CHINA / SOCIETY
Beijing, Shandong kick off mass vaccination for key groups
Published: Jan 03, 2021 08:34 PM

A staff member checks the packaging quality of COVID-19 inactivated vaccine products at a packaging plant of the Beijing Biological Products Institute Co., Ltd. in Beijing, capital of China, Dec. 25, 2020. Photo: Xinhua


China's capital city Beijing, along with East China's Shandong Province, has started its first round of free mass COVID-19 vaccinations for key groups amid sporadic cases. Beijing has set up 220 vaccination sites where more than 70,000 people have received shots so far. 

Beijing's vaccinations started on the first day of 2021. Within two days, 73,537 people were vaccinated and no serious adverse reactions were reported, a spokesperson for Beijing Municipal Health Commission said at a news conference on Sunday. The city expects to complete the first round by mid-February, with nine key groups all vaccinated.

On Wednesday, Chinese health regulators granted approval to an inactivated vaccine developed by Beijing Biological Products Institute under Sinopharm's subsidiary China National Biotec Group (CNBG). 

A Global Times reporter visited the largest temporary vaccination site in Beijing's Chaoyang district on Sunday, the third day of operations. It has capacity to vaccinate more than 1,000 people in high-risk groups, who are transported in groups to the site in minibuses. 

The site is open from 9 am to 3 pm every day. It is busiest in the morning, with people lining up for their first dose.  

An ambulance is parked outside the vaccination site to be ready to respond in case anyone has a serious adverse reaction.

An employee of a state-owned enterprise who came for his first vaccine told the Global Times that his employer had organized all employees who wanted the vaccine to come in a group. 

"The inoculation site is very comfortable and the whole process is very orderly. The procedure took about 30 minutes, and we were asked to stay for another 30 minutes in case of serious side effects. Everyone was required to wear a mask at all times," said the employee.

"Most of us will be sent overseas after we're vaccinated. Many of us are feeling very excited to be offered the vaccine, as we're all pinning our hopes on it so we can get back to our business and go abroad as soon as possible," he told the Global Times.

In Beijing's Shunyi district, where more than 20 newly confirmed COVID-19 cases in a cluster infection were reported in the past two weeks, bus drivers were the first recipients of the vaccine. On Saturday, 141 bus drivers received their first shot at a local vaccination site, the Beijing Daily reported on Sunday.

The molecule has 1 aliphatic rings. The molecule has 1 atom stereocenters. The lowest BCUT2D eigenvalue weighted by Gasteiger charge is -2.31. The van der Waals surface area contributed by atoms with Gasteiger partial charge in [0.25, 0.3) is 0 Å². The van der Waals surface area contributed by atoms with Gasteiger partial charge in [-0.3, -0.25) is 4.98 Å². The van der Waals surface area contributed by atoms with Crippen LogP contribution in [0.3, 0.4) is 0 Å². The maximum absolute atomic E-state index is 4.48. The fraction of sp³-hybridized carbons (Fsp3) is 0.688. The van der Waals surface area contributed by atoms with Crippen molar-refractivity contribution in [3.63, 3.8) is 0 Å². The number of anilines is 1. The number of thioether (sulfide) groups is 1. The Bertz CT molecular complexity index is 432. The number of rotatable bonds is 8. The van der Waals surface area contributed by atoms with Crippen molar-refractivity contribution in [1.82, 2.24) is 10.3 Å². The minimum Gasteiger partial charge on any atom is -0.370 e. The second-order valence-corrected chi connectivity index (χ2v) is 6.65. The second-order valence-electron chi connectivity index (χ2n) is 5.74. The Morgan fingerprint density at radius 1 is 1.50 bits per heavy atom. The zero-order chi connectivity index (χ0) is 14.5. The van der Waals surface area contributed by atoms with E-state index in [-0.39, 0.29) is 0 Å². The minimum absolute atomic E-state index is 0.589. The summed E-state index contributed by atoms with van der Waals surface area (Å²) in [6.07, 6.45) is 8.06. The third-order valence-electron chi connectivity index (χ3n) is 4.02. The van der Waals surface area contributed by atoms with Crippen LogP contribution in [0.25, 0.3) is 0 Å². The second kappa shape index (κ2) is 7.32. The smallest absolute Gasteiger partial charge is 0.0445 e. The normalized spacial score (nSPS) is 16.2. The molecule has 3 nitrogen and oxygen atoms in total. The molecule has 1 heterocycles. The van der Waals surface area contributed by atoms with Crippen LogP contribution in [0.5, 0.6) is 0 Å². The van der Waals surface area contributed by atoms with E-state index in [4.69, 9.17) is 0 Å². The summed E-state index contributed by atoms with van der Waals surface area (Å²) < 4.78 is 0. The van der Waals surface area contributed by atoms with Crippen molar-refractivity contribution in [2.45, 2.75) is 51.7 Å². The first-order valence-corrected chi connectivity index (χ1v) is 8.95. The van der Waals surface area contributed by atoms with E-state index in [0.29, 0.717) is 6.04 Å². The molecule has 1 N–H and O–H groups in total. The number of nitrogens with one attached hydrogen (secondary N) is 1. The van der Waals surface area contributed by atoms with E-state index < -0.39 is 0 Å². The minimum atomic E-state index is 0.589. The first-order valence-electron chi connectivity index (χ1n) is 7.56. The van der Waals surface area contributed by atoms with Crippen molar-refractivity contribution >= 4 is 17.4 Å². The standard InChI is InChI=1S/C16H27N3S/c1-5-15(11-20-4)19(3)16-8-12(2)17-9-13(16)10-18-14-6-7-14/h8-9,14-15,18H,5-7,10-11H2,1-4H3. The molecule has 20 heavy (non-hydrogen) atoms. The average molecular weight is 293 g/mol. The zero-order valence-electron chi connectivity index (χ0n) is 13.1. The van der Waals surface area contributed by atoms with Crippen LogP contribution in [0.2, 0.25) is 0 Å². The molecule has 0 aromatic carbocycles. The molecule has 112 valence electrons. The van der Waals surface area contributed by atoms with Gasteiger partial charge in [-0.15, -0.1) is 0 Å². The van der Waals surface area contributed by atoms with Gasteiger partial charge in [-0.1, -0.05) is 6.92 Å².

Daxing district, which is home to China's biggest international airport, has set up 17 vaccination sites. More than 10,000 people have been vaccinated, the Beijing Daily reported. 

Tancheng county in Shandong Province has also started mass vaccination rollout with key groups. Starting from December 24, the county has given shots to nearly 500 cold chain workers, frontline medical workers and students who are heading abroad, a health services official in charge of COVID-19 epidemic prevention told the Global Times. 

"Before vaccination, we examined and asked about the condition of the recipients in detail, conduct pre-screening and repeatedly inform them about the risks," the official said. "At present, no adverse reactions have been reported by any person during the post-vaccination observation and follow-up visits."

"We have strict preventive measures at the vaccination site, such as social distancing requirements and limiting the number of people admitted per hour," she said.

Other provinces are also rolling out mass vaccination programs as the country's health officials vowed to ensure COVID-19 vaccines are affordable to all Chinese residents. 

Shanghai-based vaccine expert Tao Lina said on Friday that he expected China could reach herd immunity by the end of 2021 after up to 1 billion residents, or 70 percent of the population, are vaccinated following the initial roll out to high-risk groups. 


blog comments powered by Disqus